Record-breaking collections for Lewes foodbanks ahead of £20 Universal Credit cut
An impressive 7,172 items were collected for the foodbanks of Lewes last weekend, smashing the previous record.
Collections took place outside the town’s Aldi, Tesco and Waitrose. Food and household goods were collected for the foodbanks of Lewes, Newhaven, Ringmer village and Seaford.
Organisers and volunteers remained undaunted throughout the day despite relentless rain which became torrential with gale force winds by the afternoon.
Saturday’s collectors included members of seven Lewes sports clubs, four live bands, three faith groups, three political parties, two bonfire societies, two choirs, one cinema, one health centre, one parents group, one cycle pick-up crew, one Rotary Club, one yoga group, one health centre and tens of individual volunteers. Each doing a single, one hour – and wet - shift on the collection.
It was the first time that 1st Ringmer Guides took part in the collection.
Amy Wilkins, their leader said: “we have received so many compliments about how wonderful it was to see Guides taking part, particularly with such friendly smiles on a very wet day.”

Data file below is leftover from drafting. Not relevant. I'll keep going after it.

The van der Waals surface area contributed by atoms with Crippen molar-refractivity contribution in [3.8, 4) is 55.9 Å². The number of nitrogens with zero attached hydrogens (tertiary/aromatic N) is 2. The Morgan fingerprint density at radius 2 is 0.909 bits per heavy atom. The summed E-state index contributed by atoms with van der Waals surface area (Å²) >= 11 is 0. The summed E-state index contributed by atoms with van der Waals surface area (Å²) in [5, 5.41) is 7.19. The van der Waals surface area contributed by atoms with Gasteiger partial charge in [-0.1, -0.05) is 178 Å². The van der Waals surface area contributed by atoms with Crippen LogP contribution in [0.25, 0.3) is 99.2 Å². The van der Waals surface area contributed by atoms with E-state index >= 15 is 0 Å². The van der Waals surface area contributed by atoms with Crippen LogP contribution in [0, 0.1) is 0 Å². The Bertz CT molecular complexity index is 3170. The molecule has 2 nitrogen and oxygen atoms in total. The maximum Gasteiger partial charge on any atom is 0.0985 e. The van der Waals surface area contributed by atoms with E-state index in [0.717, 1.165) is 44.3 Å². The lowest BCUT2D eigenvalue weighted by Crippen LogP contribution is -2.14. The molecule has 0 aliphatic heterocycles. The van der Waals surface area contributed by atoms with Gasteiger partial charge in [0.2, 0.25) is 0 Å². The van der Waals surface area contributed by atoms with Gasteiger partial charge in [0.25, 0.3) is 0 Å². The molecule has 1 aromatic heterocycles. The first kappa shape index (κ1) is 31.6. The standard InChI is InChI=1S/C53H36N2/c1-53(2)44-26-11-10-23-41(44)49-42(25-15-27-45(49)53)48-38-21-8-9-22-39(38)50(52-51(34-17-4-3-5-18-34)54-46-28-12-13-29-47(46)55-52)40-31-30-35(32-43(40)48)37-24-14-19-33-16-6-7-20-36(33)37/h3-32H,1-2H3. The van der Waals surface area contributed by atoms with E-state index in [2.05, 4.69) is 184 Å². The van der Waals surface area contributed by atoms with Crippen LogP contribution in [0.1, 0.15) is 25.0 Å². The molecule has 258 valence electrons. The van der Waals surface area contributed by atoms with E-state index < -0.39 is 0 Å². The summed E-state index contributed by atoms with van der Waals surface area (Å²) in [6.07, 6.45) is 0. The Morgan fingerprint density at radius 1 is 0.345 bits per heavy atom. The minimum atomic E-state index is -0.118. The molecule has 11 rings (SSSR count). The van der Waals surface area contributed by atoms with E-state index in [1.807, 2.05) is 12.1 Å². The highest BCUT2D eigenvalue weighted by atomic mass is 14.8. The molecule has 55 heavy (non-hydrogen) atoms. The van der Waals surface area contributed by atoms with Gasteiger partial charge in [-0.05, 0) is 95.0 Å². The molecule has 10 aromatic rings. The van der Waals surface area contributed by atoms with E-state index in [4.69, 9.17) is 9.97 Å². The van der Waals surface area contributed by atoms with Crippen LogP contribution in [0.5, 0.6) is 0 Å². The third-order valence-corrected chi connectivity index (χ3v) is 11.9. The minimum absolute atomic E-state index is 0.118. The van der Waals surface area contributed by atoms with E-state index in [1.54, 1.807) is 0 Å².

Mark Perryman, pioneer of this food bank collection, said: “It is a public and visual coalition against food poverty at the Saturday weekend shop, the point of consumption.”
The donations included 670 tins of soup, 454 boxes of cereal and a very early Christmas pudding.
Irene Gannon from Fitzjohn’s Foodbank in Lewes was impressed.
She said: “What an amazing job in truly awful conditions and to have involved so many people is a truly formidable achievement.
“Our share of the collection was really good and will help us over the next few weeks tremendously.”
The collection was given extra poignancy and urgency with the £20 weekly cut in Universal Credit.
Stef Lake from Seahaven Community Food said: “We are extremely concerned about the pressure on our services this winter.
“The combination of food and fuel shortages, rising prices and the reduction in Universal Credit will leave many more households unable to cope.
“We worry that we simply won’t have enough food to help everyone who needs it.”